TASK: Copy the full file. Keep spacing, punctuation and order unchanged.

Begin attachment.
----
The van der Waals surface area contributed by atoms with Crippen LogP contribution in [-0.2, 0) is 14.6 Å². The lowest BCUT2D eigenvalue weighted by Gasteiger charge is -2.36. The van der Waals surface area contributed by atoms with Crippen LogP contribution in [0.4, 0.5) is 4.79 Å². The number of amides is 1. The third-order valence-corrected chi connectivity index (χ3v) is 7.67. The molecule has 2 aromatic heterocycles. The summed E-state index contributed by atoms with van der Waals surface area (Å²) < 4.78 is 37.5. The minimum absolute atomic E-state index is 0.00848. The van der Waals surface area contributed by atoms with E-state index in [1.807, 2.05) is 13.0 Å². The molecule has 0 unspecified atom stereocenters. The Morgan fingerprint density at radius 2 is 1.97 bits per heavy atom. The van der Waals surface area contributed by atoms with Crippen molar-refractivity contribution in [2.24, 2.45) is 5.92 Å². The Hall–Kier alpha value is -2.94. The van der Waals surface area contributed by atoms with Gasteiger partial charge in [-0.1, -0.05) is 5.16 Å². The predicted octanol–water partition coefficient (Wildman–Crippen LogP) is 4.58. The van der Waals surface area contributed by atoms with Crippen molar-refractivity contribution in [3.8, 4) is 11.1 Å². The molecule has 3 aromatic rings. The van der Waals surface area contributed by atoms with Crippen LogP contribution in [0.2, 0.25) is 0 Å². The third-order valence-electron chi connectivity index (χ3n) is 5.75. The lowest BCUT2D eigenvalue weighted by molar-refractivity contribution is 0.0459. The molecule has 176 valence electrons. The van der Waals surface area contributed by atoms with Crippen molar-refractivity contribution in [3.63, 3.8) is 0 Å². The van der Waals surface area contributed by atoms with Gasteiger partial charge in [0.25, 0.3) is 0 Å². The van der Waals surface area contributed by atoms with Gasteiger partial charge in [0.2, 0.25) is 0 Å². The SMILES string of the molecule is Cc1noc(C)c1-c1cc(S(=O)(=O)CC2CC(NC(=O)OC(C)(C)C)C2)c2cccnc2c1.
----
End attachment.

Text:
The van der Waals surface area contributed by atoms with Crippen LogP contribution in [-0.2, 0) is 14.6 Å². The lowest BCUT2D eigenvalue weighted by Gasteiger charge is -2.36. The van der Waals surface area contributed by atoms with Crippen LogP contribution in [0.4, 0.5) is 4.79 Å². The number of amides is 1. The third-order valence-corrected chi connectivity index (χ3v) is 7.67. The molecule has 2 aromatic heterocycles. The summed E-state index contributed by atoms with van der Waals surface area (Å²) < 4.78 is 37.5. The minimum absolute atomic E-state index is 0.00848. The van der Waals surface area contributed by atoms with E-state index in [1.807, 2.05) is 13.0 Å². The molecule has 0 unspecified atom stereocenters. The Morgan fingerprint density at radius 2 is 1.97 bits per heavy atom. The van der Waals surface area contributed by atoms with Crippen molar-refractivity contribution in [2.24, 2.45) is 5.92 Å². The Hall–Kier alpha value is -2.94. The van der Waals surface area contributed by atoms with Gasteiger partial charge in [-0.1, -0.05) is 5.16 Å². The predicted octanol–water partition coefficient (Wildman–Crippen LogP) is 4.58. The van der Waals surface area contributed by atoms with Crippen molar-refractivity contribution in [3.8, 4) is 11.1 Å². The molecule has 3 aromatic rings. The van der Waals surface area contributed by atoms with Crippen LogP contribution in [0.2, 0.25) is 0 Å². The third-order valence-electron chi connectivity index (χ3n) is 5.75. The lowest BCUT2D eigenvalue weighted by molar-refractivity contribution is 0.0459. The molecule has 176 valence electrons. The van der Waals surface area contributed by atoms with Crippen molar-refractivity contribution in [3.63, 3.8) is 0 Å². The van der Waals surface area contributed by atoms with Gasteiger partial charge in [0.25, 0.3) is 0 Å². The van der Waals surface area contributed by atoms with Gasteiger partial charge in [0.2, 0.25) is 0 Å². The SMILES string of the molecule is Cc1noc(C)c1-c1cc(S(=O)(=O)CC2CC(NC(=O)OC(C)(C)C)C2)c2cccnc2c1.